A Brief History of Cloth Filters

The first ever filter used to separate coffee from water was made up of cloth. This cloth filter was somewhat in the shape of a sock. Traditionally, people would pour hot water over ground coffee which was filtered using a cloth. It became popular due to the fact it would instantly separate fine coffee particles without much effort and produce a great cup of coffee.

Traditional cloth filters were thought to be the most affordable way to brew great coffee. It was easy to find them in many places. Nevertheless, they could also be made at home and used for other household needs. Cloth filters were commonly known as cheesecloth, fine mesh bags, cotton fabrics, linen cloth or muslin cloth. The cloth filters used to brew coffee had a simple design: a cloth piece wrapped around a wire with or without a grip. The grip was made up of metal or wood to make the process look more attractive.

Then Came Chorreador

There are numerous stories about the origin of cloth filters. Most people believe it was inspired by Chorreador, a device that became famous in Costa Rica.

In Costa Rica, Cafe Chorreado is prepared using a brewing device consisting of two main parts - the chorreador stand and a bolsita (little bag) - a fabric filter held in place with a wire. The fabric acts almost like a filter, supported by a support system. These support systems could be as simple as a wire handle or as intricate as a wooden or metal stand. The cloth is made from 100% cotton. It is a perfect material for keeping ground coffee inside the cloth while also allowing the coffee beans to release their oils and flavours to make a good cup of coffee. Because cotton is a natural material, it will not alter the taste of your coffee.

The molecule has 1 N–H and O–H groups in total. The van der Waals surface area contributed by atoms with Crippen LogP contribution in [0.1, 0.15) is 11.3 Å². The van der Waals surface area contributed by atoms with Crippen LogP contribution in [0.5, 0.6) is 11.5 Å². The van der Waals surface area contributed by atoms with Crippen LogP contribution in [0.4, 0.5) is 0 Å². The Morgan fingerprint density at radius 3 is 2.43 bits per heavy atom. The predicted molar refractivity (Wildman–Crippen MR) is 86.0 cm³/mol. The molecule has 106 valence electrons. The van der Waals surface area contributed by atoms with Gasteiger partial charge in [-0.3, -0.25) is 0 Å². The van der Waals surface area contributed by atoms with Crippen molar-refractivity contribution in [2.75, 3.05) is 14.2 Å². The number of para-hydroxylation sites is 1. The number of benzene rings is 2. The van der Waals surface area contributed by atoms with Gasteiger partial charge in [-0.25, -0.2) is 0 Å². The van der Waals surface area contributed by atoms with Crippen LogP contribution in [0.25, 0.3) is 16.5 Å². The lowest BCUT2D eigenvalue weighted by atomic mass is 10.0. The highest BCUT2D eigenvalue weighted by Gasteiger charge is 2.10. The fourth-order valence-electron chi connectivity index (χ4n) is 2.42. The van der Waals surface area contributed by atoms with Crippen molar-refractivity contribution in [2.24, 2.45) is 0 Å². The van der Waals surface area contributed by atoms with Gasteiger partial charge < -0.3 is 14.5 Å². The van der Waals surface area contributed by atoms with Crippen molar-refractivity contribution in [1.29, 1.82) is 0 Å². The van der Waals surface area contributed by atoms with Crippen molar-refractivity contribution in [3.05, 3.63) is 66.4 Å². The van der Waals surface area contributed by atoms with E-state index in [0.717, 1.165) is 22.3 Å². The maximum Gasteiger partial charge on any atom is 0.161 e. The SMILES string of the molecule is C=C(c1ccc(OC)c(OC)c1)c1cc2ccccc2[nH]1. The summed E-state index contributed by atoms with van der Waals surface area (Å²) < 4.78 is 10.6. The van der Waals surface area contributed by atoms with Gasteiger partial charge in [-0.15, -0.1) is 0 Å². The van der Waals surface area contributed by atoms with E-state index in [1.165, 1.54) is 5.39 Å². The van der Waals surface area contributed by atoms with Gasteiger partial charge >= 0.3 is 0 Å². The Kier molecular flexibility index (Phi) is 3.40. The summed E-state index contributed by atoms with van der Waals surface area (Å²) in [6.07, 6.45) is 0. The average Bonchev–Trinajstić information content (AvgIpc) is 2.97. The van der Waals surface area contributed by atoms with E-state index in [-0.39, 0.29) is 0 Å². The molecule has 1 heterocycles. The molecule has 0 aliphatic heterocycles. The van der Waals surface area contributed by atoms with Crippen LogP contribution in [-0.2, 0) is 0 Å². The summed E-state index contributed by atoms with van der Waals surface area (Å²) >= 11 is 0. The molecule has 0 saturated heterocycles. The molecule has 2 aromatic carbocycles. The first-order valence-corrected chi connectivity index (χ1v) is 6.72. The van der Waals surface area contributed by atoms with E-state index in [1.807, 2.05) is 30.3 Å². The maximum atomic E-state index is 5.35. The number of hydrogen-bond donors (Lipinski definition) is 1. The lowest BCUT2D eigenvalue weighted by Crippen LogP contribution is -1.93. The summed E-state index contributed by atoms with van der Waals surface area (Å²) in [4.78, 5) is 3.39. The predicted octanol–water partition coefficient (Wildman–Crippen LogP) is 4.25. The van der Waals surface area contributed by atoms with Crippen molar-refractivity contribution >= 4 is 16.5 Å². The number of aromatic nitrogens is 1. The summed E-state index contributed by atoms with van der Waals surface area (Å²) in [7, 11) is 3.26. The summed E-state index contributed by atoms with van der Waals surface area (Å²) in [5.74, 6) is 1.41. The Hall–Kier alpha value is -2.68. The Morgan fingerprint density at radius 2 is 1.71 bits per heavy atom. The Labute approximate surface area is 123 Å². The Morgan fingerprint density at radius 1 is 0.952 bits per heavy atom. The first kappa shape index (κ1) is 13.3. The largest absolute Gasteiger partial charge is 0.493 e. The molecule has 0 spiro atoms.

Using cloth for brewing coffee was invented in Costa Rica, and now it is a widely used practice. The use of a cloth to brew coffee is more common in Latin America, Europe, and Asia than in the States.

Fabiola and Heyner say that "Although Costa Ricans have adopted electric coffee makers and popular devices like the Hario V60, the chorreador is still used in many homes. People still like it because it's so traditional."

The use of a chorreador (or cloth filter) to brew coffee also seems to be popular among coffeehouses and brewers who appreciate reducing their carbon footprint.

A cloth filter is a great substitute for something disposable and yet allows your cup to be brewed with clarity and balance to enhance your coffee's taste.

Although cloth filters might seem a bit unusual nowadays, they are a very old and successful invention. They were first invented several centuries ago and have been used continuously in Costa Rica to make delicious cups of coffee. The reason that they fell out of favor was due to the advent of paper filters. Cloth filters took a backseat when paper filters were introduced as they were thought to be more convenient. Using a cloth filter, we can make a delicious cup of coffee while not adding the amount of trash and deforestation that occurs as a side effect. While some may consider the impact insignificant, every bit matters.


~Adhi Savla from Wobh

A Brief History of Cloth Filters